*. In which what started as a joke movie title becomes a franchise. I won’t call it a cult because none of the films has any staying power. I referred to Sharknado as click-bait and while I rate The Second One a bit higher than The First One, mainly because the family stuff isn’t as painful and there’s more action, it still has that instantly forgettable quality.
*. The tone is set early, as the pre-credit sequence (or “teaser”) is an extended (12-minute) riff on Airplane!, right down to having Robert Hays as the pilot. There’s also a long nod (director Anthony C. Ferrante calls it “paying homage” on the commentary) to the classic “Nightmare at 20,000 Feet” Twilight Zone episode that I didn’t think they needed to bother with because it doesn’t go anywhere interesting.
*. I say this opening sets the tone for a few reasons. In the first place there’s the switch to a direction that is more obviously and directly comic. Ian Ziering is still playing Fin as straight as he can, but we know we’re in a funny movie now. Or at least a movie that’s trying to be funny.
*. The second point is that this is a movie that’s going to have a lot of in-jokes. The plane, for example, is part of the Santa Mira fleet. There’s a whole lot of stuff like this, but it made me wonder if they could really be called in-jokes. I mean, what’s the joke? It’s more like playing a game of movie trivia.
*. The final thing the opening prepares us for is that this is going to be a movie built around cameos. I think this fits that click-bait quality I mentioned. Celebrity names just show up, are recognized, and then disappear. I guess you could also see them as being like the allusive bits and pieces from other movies. It’s a movie listicle.
*. A number of the cameos made me think of how the celebrities on tap might have even less staying power than the Sharknado franchise. I recognized a few. Judd Hirsch as a taxi driver, though his role is actually more than a cameo, was the highlight. Andy Dick drops in as a skeptical (and highly improbable) cop and Billy Ray Cyrus is a doctor.
*. Other names I felt bad about being able to identify and some I missed entirely. The larger point though is that of shelf-life. Surely it won’t be long before names like Jared Fogle, Kelly Osbourne, and Perez Hilton will be forgotten entirely. And then how will people view this movie? Which is a rhetorical question, since I think the point is that they won’t be viewing it at all.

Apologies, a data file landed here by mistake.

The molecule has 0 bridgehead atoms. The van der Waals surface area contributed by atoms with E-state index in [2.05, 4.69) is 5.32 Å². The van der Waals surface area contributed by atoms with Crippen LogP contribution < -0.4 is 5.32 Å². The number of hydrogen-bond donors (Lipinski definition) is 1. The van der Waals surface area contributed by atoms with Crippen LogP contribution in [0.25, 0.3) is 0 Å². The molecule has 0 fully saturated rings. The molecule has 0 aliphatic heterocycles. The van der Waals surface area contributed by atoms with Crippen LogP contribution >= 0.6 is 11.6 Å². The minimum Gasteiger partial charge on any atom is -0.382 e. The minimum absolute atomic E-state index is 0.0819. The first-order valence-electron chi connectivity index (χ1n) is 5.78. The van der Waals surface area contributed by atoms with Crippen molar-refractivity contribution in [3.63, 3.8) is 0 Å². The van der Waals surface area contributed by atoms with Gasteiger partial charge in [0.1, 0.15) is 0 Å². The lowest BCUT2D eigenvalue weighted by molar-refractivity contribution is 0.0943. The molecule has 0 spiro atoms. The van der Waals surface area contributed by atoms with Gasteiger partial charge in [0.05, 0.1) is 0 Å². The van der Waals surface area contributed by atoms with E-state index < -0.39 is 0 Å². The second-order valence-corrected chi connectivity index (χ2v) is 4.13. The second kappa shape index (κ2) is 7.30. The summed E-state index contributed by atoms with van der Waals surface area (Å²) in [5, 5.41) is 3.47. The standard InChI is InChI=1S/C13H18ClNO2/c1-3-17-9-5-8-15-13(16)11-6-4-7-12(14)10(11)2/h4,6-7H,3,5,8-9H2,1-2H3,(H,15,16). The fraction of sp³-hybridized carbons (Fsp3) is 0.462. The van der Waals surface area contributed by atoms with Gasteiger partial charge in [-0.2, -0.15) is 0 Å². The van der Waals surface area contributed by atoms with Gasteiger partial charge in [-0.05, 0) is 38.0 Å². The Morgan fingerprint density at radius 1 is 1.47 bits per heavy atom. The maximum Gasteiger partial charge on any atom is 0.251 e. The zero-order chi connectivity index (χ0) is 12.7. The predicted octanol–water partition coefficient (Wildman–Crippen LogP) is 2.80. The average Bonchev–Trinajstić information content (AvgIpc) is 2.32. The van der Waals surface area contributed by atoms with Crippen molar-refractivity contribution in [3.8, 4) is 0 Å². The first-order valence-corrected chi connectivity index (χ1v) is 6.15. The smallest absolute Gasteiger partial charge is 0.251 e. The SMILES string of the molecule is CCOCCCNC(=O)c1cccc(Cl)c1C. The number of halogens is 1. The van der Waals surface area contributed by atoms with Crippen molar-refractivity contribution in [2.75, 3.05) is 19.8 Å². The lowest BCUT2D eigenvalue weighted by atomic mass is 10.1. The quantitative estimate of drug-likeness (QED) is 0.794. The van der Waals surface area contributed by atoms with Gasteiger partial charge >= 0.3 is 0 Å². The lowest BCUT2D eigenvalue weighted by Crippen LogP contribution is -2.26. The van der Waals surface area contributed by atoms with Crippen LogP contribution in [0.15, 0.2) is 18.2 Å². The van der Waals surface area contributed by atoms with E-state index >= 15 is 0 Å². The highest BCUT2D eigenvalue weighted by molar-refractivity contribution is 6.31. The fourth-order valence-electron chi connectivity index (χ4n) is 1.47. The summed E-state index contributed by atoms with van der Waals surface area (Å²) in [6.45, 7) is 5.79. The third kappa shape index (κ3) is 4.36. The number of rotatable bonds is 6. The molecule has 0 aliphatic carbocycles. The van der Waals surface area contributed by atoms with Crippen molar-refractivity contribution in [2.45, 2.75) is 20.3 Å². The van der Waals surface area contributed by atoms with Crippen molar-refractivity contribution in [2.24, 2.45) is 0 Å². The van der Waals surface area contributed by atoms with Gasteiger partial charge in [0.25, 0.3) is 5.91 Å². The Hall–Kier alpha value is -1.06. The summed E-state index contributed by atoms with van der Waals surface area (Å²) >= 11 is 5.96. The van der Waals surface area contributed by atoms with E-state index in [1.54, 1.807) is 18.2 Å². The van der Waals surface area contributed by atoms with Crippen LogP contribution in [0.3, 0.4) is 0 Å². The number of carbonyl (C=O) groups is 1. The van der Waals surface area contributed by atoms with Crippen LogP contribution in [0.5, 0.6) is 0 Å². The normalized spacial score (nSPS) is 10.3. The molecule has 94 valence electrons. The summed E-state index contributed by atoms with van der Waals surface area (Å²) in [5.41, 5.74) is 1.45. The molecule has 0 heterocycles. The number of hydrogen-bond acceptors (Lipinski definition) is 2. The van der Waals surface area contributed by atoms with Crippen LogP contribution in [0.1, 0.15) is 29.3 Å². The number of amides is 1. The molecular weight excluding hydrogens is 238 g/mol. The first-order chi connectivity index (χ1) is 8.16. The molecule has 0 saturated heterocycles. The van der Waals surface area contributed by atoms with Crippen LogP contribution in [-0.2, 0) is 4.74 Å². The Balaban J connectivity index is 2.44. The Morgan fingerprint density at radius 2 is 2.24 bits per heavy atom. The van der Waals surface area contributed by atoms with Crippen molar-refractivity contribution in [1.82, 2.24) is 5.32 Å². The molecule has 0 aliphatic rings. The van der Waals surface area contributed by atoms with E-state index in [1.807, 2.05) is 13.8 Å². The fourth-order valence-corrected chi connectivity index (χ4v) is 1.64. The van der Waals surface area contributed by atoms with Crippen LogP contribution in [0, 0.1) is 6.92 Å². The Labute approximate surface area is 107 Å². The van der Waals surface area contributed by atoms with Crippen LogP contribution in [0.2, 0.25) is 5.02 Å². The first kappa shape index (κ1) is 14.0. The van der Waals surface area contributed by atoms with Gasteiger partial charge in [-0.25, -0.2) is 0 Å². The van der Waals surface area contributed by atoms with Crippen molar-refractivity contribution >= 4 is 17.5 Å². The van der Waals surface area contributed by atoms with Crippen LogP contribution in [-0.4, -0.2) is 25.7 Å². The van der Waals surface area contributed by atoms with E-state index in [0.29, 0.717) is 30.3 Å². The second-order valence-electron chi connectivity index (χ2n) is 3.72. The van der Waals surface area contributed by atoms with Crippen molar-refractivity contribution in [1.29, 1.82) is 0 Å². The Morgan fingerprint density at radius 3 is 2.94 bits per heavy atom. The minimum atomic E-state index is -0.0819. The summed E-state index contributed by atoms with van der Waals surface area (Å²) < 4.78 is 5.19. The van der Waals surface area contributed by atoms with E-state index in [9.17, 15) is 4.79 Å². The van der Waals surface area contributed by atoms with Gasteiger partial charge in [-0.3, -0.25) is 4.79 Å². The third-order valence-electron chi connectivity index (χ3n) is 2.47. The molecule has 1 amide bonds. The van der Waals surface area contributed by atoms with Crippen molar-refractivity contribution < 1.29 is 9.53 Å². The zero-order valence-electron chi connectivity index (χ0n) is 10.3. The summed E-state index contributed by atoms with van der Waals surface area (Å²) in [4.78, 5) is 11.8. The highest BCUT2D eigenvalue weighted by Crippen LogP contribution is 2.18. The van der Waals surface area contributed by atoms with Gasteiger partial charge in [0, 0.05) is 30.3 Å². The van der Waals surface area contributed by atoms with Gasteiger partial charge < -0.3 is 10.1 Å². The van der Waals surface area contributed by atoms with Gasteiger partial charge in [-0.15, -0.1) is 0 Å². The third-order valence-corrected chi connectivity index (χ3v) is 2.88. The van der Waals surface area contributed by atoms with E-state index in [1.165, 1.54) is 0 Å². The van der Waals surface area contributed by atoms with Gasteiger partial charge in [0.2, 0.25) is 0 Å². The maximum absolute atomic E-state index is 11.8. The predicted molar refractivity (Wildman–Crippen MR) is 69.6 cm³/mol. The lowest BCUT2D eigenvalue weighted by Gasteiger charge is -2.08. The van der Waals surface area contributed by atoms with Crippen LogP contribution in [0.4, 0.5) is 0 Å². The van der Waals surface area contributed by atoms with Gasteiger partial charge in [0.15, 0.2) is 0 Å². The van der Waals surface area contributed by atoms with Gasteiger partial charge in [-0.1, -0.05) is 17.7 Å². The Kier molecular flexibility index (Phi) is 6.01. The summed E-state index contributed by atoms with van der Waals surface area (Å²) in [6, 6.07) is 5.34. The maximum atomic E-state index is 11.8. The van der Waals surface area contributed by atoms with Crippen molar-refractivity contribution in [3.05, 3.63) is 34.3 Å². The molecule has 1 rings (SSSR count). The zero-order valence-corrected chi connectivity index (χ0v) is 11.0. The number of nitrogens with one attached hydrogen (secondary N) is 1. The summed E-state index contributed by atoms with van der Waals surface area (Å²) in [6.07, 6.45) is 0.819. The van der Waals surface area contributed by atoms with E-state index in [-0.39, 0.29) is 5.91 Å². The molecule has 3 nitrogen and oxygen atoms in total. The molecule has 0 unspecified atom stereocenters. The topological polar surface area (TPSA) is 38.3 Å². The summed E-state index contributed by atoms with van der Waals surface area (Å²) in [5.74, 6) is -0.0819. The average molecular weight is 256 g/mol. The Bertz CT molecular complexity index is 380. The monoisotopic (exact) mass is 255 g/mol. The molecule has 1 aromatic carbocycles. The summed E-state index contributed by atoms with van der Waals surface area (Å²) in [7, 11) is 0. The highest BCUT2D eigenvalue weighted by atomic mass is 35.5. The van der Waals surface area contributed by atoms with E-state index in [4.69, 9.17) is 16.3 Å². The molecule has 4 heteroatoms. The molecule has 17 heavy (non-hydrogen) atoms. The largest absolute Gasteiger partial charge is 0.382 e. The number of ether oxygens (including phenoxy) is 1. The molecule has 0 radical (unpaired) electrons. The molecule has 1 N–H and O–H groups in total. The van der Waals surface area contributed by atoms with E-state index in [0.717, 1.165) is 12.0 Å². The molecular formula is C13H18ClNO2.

*. Another movie where a bunch of media types are brought in to provide play-by-play. Not quite as embarrassing as how half the staff at CNN whored out in Batman v Superman, but still a pretty bad look. But I suppose their defence would be that they’re not really journalists or news figures. Matt Lauer and Kelly Ripa are just television hosts. Though it does make you wonder how they think people see them in their day jobs.
*. A curious continuity with the previous film: in both movies Fin, who is divorced from April, pairs up with a very attractive other woman who is then discarded as he continues to carry a torch for his ex. It doesn’t sell because there’s zero chemistry between Ziering and Tara Reid and both Cassie Scerbo in Sharknado and Vivica A. Fox in this movie are much more attractive alternatives. But at least Scerbo got Fin’s son as a consolation prize, and is allowed to live. After her noble self-sacrifice and confession of love for Fin, Skye (Fox) is horrifically dispatched via “the twister with teeth.” What was up with that?
*. It’s all still a joke, and a pretty shoddy piece of work, but it’s more fun than Sharknado and I think a better movie all around. Ferrante has a better sense of what he’s trying to do and Ziering has taken over the role of Fin, with a terrific game face that he manages to keep throughout everything the CGI department can throw at him. If you want to dip your toe in these waters I’d advise skipping Sharknado and starting off with this movie. You won’t be missing (or gaining) much.